Here is a look at the possible impact of the ruling Friday against the NCAA in the O’Bannon case.
The NCAA’s vote Thursday to grant autonomy to the ACC and the other “Power 5” conferences and the pending stipend proposal to address athletes’ “full cost of attendance,” was a step toward athletes being able to share in revenue.
This case gives athletes specific access to revenue but the main components of that money – the video game industry – no longer produces the games with college teams and the numbers assigned to individual players.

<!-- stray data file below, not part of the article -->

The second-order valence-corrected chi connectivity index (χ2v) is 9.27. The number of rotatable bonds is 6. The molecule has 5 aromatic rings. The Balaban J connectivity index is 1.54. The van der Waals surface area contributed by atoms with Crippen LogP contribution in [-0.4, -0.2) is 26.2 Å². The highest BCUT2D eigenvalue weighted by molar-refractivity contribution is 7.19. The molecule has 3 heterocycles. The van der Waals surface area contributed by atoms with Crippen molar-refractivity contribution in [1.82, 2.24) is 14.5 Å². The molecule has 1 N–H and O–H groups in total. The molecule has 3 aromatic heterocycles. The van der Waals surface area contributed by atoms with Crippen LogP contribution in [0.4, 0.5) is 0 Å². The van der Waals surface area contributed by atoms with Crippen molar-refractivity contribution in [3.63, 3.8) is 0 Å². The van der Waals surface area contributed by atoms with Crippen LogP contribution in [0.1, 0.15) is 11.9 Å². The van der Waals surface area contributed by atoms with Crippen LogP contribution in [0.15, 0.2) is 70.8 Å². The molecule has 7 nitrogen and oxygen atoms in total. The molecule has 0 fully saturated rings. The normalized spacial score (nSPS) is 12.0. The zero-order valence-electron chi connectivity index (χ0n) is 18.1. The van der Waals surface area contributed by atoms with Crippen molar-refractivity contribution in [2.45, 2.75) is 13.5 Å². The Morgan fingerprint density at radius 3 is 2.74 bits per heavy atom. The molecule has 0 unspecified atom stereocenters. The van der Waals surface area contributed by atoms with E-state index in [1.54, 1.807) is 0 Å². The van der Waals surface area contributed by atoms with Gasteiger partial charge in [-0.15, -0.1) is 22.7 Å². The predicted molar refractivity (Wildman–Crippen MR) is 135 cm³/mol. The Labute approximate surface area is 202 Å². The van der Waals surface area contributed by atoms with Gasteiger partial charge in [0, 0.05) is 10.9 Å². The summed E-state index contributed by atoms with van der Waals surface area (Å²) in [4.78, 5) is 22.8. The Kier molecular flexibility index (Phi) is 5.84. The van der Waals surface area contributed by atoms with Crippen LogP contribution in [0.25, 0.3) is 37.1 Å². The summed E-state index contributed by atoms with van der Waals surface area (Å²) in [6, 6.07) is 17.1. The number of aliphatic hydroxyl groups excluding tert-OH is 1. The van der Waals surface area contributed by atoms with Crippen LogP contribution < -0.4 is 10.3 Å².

For example, O’Bannon’s lawsuit started when he noticed a supposedly generic “No. 31” (his number) with his likeness, the same height and left-handed shot, from UCLA’s 1995 national championship team in a video game.
On the other hand, the NCAA used to force athletes to sign a waiver that released the use of their likeness and image for perpetuity. That waiver – an athlete could not be eligible without signing it – is no longer part of the eligibility process. Without the O’Bannon suit, that practice would have likely continued.